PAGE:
Walking Our Faith: You love God, but do you trust Him? (column)
Walking Our Faith
On Wednesday evening, the small group we started during Lent met to begin a new group study about Divine Mercy. The topic sounds esoteric, but it can be summed up in the simple sentence, “Jesus, I trust in You.”
We started our evening at Lou’s house, as we do each week, with a simple dinner. I’d made a large pot of escarole soup, Mary brought a delicious broccoli salad. I love cooking for this group. They are people who I have seen every week at Mass for the last three years, but who I am beginning to know as friends as we’ve met over the last six weeks.
I love cooking for friends. I love these Wednesday night meetings, because as someone who is single, there are moments when I am lonely. To bring a big pot of soup and sit around a dinner table with a group of people I admire, is a source of weekly joy.
After we finished our dinner we watched two videos on the subject of Divine Mercy on Formed.org and afterward discussed why this simple proclamation is a necessary affirmation of our love for God.
What does it meant to trust God? Two days later I am still contemplating my answer. Do I trust God?
Oh, I can answer without a doubt that I love God with all my heart. I spend hours each day speaking to God, thinking about God, serving God. But when you ask me if I trust God, you are asking a question that has many answers. Some of which are not comfortable.
I have had an unfortunate habit of falling in love with men who do not feel the same toward me. So, there are times when, although I know God loves me more than I could imagine, I worry that his love might be conditional.
This is embarrassing to share. But I’m doing it because I believe I’m not alone in confusing my past experiences with relationships with people, with my relationship with God. And that is exactly what keeps me from fully experiencing God’s love for me or trusting that God’s love for me is not only real, but unwavering.
When I fell in love with a man, I tried so hard to impress him in hopes he would fall in love with me too. I cooked, I lost weight, I bought the most beautiful clothes and makeup and did anything that would make me more attractive. Somehow, I would earn this love I so desired. But it never worked.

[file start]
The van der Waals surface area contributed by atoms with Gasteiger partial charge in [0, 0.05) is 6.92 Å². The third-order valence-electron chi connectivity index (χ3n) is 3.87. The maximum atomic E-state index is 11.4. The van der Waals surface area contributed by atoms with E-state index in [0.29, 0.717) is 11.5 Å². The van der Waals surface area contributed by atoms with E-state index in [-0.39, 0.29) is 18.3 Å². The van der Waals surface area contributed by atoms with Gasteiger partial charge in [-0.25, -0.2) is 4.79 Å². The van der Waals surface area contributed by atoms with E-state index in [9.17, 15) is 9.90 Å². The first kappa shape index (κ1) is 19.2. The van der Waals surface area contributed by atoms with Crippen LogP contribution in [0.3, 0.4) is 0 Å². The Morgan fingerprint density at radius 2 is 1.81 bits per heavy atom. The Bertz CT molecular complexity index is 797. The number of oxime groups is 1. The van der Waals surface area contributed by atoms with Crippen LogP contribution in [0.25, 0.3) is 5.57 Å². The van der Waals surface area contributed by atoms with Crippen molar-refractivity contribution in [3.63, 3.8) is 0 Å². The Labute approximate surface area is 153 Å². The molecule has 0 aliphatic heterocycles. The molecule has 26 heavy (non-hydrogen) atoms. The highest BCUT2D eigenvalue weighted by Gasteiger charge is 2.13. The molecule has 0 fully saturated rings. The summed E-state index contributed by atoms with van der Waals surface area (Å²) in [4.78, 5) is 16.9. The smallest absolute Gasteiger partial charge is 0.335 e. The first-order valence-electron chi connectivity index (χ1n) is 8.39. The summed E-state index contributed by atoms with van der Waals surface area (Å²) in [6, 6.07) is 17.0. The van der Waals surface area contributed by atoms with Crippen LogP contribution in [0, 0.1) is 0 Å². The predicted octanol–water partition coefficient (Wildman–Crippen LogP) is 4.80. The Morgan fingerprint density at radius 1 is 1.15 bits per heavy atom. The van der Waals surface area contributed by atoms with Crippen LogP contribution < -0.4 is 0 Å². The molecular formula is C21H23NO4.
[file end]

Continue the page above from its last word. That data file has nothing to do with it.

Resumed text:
As much as I hate to admit it, I have behaved the same way in my relationship with God. I have set up all sorts of benchmarks I must meet in order to earn God’s love. Even in the depths of my prayers with God, I question if I am saying the right thing, in the right way, and if this time God will answer me. I often work the hardest to let go and relax in God’s presence. Imagine how comforting it would be to place our worries in God’s hands and say, “Jesus, I trust in you.”
This sense of desperation, of needing to earn God’s love, is exactly why the revelation of Divine Mercy contains the simplest statement: Jesus, I trust in you. To be able to make this simple declaration requires our greatest risk, to trust that God loves us. Just as we are.
Last Sunday we celebrated the resurrection of Jesus. After his willing death on the cross, he rose from the dead. Not as some trick to prove that he was the Son of God, but to demonstrate that his love for us endures forever.
I asked Father Feliciene why it so difficult for me to trust God. And his answer let me know that I was in good company. He explained that because we are human, we struggle with trust daily, for the entirety of our lives. Our spiritual self knows that God loves us, but our human self sees the precarious rise and fall of our lives and causes us to ask, “Jesus, can I trust you?”
Father Feliciene provided a solution that I can fully embrace: we can overcome our doubts through ardent prayer. We can trust God, our obstacle is our own doubt. This doubt is not something we should expect to overcome with one prayer on one day. It is a continuous dialogue we have with God each day for the rest of our lives.
When, “Jesus, I trust in you,” becomes our daily affirmation, our daily prayer we say in good times and when we feel as if our world is collapsing, we may finally accept that we are loved and we can trust in God’s love no matter how our circumstances ebb and flow.
“Trust GOD from the bottom of your heart; don’t try to figure out everything on your own. Listen for GOD’s voice in everything you do, everywhere you go; he’s the one who will keep you on track. Don’t assume that you know it all. Run to GOD! Run from evil! Your body will glow with health, your very bones will vibrate with life! Honor GOD with everything you own; give him the first and the best. Your barns will burst, your wine vats will brim over. But don’t, dear friend, resent GOD’s discipline; don’t sulk under his loving correction. It’s the child he loves that GOD corrects; a father’s delight is behind all this.” (Proverbs 3:5-6 MSG)
Suzanne Anderson writes a weekly religion column for the Summit Daily News. She lives in Breckenridge.
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